There was more to country music legend Hank Williams than boozing and a difficult marriage, y’know
Cardiff Civic Centre One2One Big Weekend
Man the barricades, brothers and sisters, we're going over the top...
ADF fire the incandescent flames of rebellion still not dampened in this area steeped in a history of class struggle. By the end of their stupendously brilliant set, the community of Cardiff (it's a very family-based crowd) is filled with hope and sheer, unadulterated joy.
Deedar plays the role of an evangelist right from the start. During 'Committed to Life', , he mimes theatrically: "I'm a reluctant struggler". He is a master at revving up the crowd into a frenzy, as he shakes his head in despair, throwing his hands up then trying mass psychology to lift the atmosphere.
Meanwhile, the explosive eastern-scaled riffs pour out from Chandrasonic and bassist Dr Das'bowel-loosening dub bass. The three out front dive backwards and forwards, simultaneously pogoing on the spot. Incredibly, they never collide. Forget long, stumbling pauses, just a dapple of dub dabbling fills the gaps, before another storming intro heats up the mighty cauldron to boiling point.
Night draws in, but the temperature rises astronomically. The fired-up masses seem like ready to wrestle the city from its Taffia grip. "We have taken the power/ And the land is ours" - The chant reaches fever pitch as packs of full-blooded folk leave, hungry and ready for some righteous rioting. But a merciful calm follows. It seems like hours since Rae & Christian played. The mediocre soul song they begin with was, frankly, dire. Like Katrina & the Waves or something. But eventually, the all-smiling flirtatious singer goes backstage and let the music talk. What follows is exquisite freestyle funky breaks, slipping into azure cool jazz from time to time, with plenty of scratch wizardry from the dual deck-masters. When the stage is cleared to allow the duo within Rae & Christian's big band, Finger Thing - just decks with pounding double bass - the minimalist staccato jumpin' sounds ranks supreme among the strata of sounds used by the eclectic trip-hip-hoppers.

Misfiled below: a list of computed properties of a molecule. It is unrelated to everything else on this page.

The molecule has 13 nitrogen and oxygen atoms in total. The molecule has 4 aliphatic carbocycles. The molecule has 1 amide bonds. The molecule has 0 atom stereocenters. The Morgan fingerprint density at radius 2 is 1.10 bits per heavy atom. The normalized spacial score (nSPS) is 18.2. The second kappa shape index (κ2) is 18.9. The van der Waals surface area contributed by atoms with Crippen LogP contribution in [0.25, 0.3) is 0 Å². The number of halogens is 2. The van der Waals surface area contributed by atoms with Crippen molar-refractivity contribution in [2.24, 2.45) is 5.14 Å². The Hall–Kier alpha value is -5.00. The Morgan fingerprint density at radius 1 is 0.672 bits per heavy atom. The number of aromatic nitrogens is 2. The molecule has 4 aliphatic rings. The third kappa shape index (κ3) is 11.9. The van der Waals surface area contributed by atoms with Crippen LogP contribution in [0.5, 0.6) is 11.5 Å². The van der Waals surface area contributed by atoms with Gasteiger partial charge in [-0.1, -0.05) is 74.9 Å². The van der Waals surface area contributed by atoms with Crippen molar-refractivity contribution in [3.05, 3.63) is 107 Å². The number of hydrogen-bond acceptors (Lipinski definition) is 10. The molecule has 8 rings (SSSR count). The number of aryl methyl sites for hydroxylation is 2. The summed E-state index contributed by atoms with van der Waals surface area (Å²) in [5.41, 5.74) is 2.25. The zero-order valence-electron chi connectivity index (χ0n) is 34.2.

Chumbawamba, once upon a time fairly exciting anarchists, seem to have run out of steam. Alice Nutter still comes on with the bottle of booze and nun's habit, and Danbert Nobacon flounces about in a loud orange suit. Inexplicably, three of the band appear with exclamation mark T-shirts. And the costume changes are really the most interesting aspects to a dreary performance. They moan about playing 'Tubthumping', and have to excuse themselves for resurrecting two older tracks - 'Homophobia' ("because New Labour said they'd scrap Clause 28 but they haven't) and 'Enough Is Enough' ("because of what's happening in Austria").
As if to show how much attention everyone's paying to the sickly-sweet folk-pop lyrics, a massive Welsh Dragon flag is carried triumphantly carried to the front of the stage at they sing rather drearily, like a blunt and useless battle-axe: "Give the fascist man a gunshot". The few new songs they have sound ill-contrived and clumsy.
Chumbawamba may have sunk into an ocean of apathetic mediocrity, but ADF get more vital as Armageddon fast approaches. Man the barricades, brothers and sisters, we're going over the top.
Antony of Antony & The Johnsons is now Anohni, and she makes relevant, uncringey protest music
Thomas Cohen moves on from the death of his wife, Peaches Geldof, with a compelling and sophisticated solo album
Drake’s fourth album sticks to his trademark murky sound – but his downbeat introspection remains gripping
Australian psych maniacs King Gizzard And The Lizard Wizard have transformed into a mad metal band